Traffic class QoS patch wanted?
mikepery at fscked.org
Tue Feb 15 19:03:22 UTC 2005
Thus spake Geoffrey Goodell (goodell at cassandra.eecs.harvard.edu):
> The argument that "this is a good practical measure for now" is tenuous,
> since there are inevitable side effects that cannot be overlooked. By
> encouraging cheating, the QoS bit will encouarge the use of random or
> misleading port numbers in order to fool the port-number-based sanity
> check. Like other protocols that use port number as a meaningful way of
> differentiating services, this proposal if implmented will encourage the
> overloading of specific port numbers for different kinds of purposes,
> rendering them generally useless. There is a reason why more and more
> services on the Internet listen on port 80...
The reason I proposed this idea is because the current "good practical
measure" for controlling P2P/bulk traffic is to attempt to ban it from
Tor by removing it from the default exit policy.
The problem with the exit policy solution is that individuals will
move their P2P traffic to other ports just so they can use Tor. This
leaves those who can't handle the heat no recourse but to shut down
nodes. Note that most P2P clients are intelligent enough to
/autonegotiate/ accessible ports through firewalls, and thus through
Tor exit policies. If P2P users are able to obtain anonymity over
Tor in the first place, they (and more importantly, their clients) are
less likely to use ports that would cause people opposed to running
P2P traffic to have to do so. This should yield significant benefits
to the health of the network.
> Next, consider this port-number issue in a greater context: one can
> think of port numbers as a form of "transport-layer routing," which is
> to say that when a host receives an IP packet, it determines
> (demultiplexes) to what process to send that packet based upon its port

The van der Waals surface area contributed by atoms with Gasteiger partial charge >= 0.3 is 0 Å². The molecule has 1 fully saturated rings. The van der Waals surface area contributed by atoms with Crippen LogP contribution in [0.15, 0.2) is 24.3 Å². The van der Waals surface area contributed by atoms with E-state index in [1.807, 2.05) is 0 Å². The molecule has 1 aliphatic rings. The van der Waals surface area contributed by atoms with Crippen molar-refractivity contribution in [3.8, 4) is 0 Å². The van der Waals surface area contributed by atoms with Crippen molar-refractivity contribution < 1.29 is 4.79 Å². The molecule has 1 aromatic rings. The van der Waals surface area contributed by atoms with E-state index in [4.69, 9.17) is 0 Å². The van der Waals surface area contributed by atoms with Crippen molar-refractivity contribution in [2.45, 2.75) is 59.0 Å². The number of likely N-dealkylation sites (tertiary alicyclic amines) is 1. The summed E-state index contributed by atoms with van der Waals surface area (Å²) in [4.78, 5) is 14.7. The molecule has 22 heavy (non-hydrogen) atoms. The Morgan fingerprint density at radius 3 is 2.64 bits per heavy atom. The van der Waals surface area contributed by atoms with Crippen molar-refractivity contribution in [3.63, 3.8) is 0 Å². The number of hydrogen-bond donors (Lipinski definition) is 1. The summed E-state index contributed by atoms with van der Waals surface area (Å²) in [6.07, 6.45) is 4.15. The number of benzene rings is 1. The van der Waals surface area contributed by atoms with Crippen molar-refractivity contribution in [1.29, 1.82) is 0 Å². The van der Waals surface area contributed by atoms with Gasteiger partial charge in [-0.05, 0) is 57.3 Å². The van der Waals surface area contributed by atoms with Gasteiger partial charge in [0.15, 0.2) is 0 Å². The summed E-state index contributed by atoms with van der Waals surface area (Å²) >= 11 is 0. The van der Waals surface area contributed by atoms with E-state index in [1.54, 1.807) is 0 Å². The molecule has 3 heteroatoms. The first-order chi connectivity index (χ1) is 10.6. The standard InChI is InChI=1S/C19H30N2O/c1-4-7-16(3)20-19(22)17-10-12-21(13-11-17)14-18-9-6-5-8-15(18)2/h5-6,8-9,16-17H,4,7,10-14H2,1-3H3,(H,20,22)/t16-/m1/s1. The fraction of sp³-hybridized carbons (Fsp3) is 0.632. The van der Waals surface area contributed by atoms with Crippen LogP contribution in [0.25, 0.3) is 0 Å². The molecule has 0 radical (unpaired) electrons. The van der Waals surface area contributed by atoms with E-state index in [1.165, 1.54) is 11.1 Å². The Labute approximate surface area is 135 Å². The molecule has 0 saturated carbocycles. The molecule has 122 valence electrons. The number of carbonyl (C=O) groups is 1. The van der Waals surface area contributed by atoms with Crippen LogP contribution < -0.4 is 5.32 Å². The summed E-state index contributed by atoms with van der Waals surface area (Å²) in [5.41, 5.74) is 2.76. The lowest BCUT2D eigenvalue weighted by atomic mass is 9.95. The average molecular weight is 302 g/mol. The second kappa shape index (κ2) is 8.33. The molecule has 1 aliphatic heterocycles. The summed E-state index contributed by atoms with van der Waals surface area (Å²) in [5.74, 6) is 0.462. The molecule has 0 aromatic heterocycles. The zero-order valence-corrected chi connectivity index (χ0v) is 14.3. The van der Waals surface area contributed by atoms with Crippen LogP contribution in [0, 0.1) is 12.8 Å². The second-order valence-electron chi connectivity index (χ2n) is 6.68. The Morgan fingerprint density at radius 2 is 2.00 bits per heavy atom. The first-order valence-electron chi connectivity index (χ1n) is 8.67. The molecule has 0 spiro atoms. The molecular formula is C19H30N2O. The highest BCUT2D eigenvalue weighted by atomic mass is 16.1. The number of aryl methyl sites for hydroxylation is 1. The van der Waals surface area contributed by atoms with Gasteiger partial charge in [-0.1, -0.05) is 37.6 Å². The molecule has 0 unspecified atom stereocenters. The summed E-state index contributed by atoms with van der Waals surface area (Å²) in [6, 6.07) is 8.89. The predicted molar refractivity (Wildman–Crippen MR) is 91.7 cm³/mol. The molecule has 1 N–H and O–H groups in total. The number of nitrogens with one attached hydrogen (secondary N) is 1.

> number. Remember that Tor is ultimately about decoupling identity from
> routing information; making a gratuitous exception for what is
> ultimately just routing at the transport layer seems inappropriate and
> even dangerous.
So can we try to pin this down? Are there situations where you don't
want the adversary to know you're using one of web/irc/aim versus one
of ssh/telnet/rdesktop? I was under the impression that the routing
information Tor seeks to hide is identity-oriented, not
service-oriented. Perhaps I am mistaken, but I believe most people use
Tor to conceal WHO they are, and WHO they talking to, not necessarily
the types of services they are using to talk to people.
Note that I could implement the priority enforcement such that users
who wish to conceal their service type can opt to mix with one of the
lower priority classes.
Or is there a second order concern? Perhaps your feeling is that
adding these bits may make it easier to follow traffic through the
network. While this may be true (but only to a limited extent,
proportional to class unpopularity), I argue that it provides the
significant benefit of introducing reordering and arbitrary queuing
delays. This should serve to frustrate timing correlation attacks,
again improving the health of the network.
Mad Computer Scientist
fscked.org evil labs
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